Ten of the Best Weekend Ski Resorts
Make the most of the European ski season and your precious time off from work by filling your winter with as many ski weekends and short breaks as possible. A quick three or four day jaunt is exhilarating and rejuvenating, and gives far better Monday morning water cooler gossip than a trip to your local DIY store.
When picking your weekend ski destination, there are a few things to consider. How close is the nearest airport, and is that airport well served by early morning and late evening international flights? If you’re going for just a few days, you want to be skiing on the arrival and departure days. Can you find accommodation for three nights, rather than the usual seven? To increase your chances of finding a bed for the night, you’re better off planning weekend trips to hotel-heavy resorts in the quieter months of January and March. On arrival in the resort, how quickly can you be on the slopes? It’s these factors that have determined our pick of the ten of best resorts in Europe for weekend skiing and short breaks – that and the fact they all offer varied terrain that is certain to leave you buzzing come Monday morning.
The classic weekend ski destination, Chamonix is perfect for a quick break. It’s just over an hour from Geneva, has plenty of hotels, apartments and chalets geared up for short stays, and has enough steep terrain to satisfy even the greediest adrenalin junkies. A car is useful if you want to ski all the Chamonix valley’s spread-out and separate ski areas, but if you’re only over for a few days, it makes more sense to stay close to the area you most want to ski (for experts this will probably mean staying in Argentiere and skiing Les Grands Montets) and using a specialist transfer service to get you from Geneva airport to your accommodation as quickly as possible.
If you’re looking for a quick powder fix, the snowsure slopes below the Titlis glacier above Engelberg are a safe bet. Hire a guide to explore the famous Laub and other off-piste descents from the 3,000m Klein Titlis and 2,500m Jockstock. Alternatively, stick to the groomed runs: it’s not a huge ski area, but there are enough pistes if you only have two or three days’ skiing, whatever your standard. Engelberg is an historic mountain town that really comes alive at the weekend, so the evenings should be fun too. Zurich, the nearest international airport, is a major hub so finding convenient flight times shouldn’t be a problem and you can reach the resort in about two hours by train, or ninety minutes by car.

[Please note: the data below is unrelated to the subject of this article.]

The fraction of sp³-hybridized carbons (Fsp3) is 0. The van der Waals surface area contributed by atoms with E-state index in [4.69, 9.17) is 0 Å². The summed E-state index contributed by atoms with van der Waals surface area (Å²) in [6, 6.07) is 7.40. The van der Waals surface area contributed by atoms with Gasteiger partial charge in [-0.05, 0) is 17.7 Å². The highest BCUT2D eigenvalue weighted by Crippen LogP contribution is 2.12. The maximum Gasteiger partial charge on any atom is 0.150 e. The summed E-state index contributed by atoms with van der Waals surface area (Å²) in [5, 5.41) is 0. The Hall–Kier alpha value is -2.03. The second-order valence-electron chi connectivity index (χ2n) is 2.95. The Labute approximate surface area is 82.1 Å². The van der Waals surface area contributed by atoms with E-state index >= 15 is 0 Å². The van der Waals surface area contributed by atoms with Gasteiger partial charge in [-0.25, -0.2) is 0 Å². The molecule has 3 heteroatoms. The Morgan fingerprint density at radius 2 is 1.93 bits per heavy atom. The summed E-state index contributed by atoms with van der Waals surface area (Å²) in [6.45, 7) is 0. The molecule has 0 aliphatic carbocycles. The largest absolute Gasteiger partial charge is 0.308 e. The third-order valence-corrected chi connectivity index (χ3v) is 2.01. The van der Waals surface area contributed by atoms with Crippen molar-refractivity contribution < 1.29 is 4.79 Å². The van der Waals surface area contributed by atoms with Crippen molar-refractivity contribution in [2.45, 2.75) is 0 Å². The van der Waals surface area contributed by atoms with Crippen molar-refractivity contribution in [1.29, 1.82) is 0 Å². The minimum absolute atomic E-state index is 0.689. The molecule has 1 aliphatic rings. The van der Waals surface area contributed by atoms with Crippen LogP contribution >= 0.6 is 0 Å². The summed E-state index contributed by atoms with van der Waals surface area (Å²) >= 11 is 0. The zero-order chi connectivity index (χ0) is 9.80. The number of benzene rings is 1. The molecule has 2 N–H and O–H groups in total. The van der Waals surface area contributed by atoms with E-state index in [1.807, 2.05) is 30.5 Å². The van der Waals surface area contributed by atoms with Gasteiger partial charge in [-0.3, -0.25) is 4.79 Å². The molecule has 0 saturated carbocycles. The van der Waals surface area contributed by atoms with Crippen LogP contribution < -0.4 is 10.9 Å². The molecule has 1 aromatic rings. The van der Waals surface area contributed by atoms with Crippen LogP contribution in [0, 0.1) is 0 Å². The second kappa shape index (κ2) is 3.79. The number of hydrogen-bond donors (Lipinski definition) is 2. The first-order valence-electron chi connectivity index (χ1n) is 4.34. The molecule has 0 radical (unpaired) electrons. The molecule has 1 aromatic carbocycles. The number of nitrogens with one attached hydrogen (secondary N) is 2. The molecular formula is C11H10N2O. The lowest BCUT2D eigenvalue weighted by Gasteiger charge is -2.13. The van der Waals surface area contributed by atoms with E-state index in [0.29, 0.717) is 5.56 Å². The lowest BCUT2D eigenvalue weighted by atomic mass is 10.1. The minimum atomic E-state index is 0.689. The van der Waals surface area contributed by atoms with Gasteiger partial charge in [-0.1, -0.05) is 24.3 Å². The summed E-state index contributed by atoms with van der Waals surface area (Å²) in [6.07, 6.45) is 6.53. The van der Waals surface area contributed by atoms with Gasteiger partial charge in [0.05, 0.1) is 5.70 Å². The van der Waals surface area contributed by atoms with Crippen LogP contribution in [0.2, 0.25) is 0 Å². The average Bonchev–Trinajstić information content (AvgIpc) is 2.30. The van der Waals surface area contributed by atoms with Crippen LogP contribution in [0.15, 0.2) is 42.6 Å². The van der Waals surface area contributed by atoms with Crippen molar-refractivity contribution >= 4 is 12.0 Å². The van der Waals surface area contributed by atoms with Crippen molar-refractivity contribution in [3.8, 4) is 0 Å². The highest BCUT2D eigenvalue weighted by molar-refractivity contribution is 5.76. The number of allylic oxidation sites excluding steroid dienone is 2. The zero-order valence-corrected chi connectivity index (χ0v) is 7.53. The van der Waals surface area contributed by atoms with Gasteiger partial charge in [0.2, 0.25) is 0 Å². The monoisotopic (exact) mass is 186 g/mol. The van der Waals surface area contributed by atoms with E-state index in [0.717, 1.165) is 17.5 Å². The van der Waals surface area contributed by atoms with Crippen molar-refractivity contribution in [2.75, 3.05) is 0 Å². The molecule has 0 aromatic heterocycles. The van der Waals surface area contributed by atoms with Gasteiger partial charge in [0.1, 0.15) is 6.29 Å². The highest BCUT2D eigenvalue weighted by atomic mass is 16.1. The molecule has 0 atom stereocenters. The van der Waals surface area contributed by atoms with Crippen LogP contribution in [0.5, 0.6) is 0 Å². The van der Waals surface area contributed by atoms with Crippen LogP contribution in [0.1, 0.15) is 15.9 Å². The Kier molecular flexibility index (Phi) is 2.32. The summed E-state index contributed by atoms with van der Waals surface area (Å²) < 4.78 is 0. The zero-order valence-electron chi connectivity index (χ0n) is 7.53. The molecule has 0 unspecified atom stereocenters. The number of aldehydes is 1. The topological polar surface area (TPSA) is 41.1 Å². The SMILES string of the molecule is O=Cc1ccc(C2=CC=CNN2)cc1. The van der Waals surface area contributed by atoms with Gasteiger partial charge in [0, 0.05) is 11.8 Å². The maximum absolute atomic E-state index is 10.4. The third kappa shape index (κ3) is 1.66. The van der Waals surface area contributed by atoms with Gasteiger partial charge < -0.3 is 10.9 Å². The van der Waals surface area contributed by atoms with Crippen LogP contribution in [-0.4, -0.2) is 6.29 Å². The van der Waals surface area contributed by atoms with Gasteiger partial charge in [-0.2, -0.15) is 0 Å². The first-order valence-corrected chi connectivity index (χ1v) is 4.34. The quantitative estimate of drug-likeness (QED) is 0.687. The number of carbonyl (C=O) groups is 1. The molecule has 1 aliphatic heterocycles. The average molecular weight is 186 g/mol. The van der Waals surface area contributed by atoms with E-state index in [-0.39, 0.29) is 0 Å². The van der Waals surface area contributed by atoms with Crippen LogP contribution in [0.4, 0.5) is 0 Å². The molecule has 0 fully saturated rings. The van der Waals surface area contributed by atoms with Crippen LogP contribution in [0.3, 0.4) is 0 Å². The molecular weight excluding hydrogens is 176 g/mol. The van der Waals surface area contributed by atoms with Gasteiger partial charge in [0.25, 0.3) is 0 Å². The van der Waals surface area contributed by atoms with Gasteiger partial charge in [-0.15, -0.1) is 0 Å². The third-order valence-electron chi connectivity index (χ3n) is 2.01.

Warth-Schrőcken in the Bregenzerwald is almost unknown outside its homeland, but in Austria it’s famous for two reasons: in a normal season, it gets more snow than any other European ski resort; and it’s lift-linked to Lech, one of the world’s smartest ski resorts and a favoured haunt of royalty and tycoons. If that makes the twin villages of Warth and Schrőcken sound exclusive and expensive, nothing could be further from the truth: they are very down to earth and prices are noticeably lower than in their glamorous neighbour. And whilst part of the reason for coming here is the almost endless skiing on offer (for really keen piste-bashers, Lech is just a pit-stop on the way to St Anton and back), no one should be in a hurry to leave the local ski area, because it’s a little gem with everything from easy blue runs to genuinely steep blacks, and plenty of freeride opportunities so all that fresh powder doesn’t go to waste. For time-pressed weekenders, Warth is a better location than Schrőcken ( or “Schroecken” to use the normal anglicised version without an umlaut) because it has quicker access to the slopes, with hotels in Warth itself within walking distance of the village lift, and also some ski-in, ski-out ones at the bottom of pistes outside the village. Zurich is one of several airports within a two hour drive.
While Courmayeur and Chamonix may share Mont Blanc, the similarities are limited. Courmayeur is perfect for an intermediate skiers’ weekend, not least because it’s got more mountain restaurants than lifts and an enviable choice of delicious places to eat in town too. It’s also home to the fabulously long Cresta Youla red run, spectacular scenery and extensive skiing off-piste, best undertaken with a guide. The chic town of Courmayeur has many hotels, some of which offer excellent weekend deals. Transfers from Geneva typically take less than 90 minutes.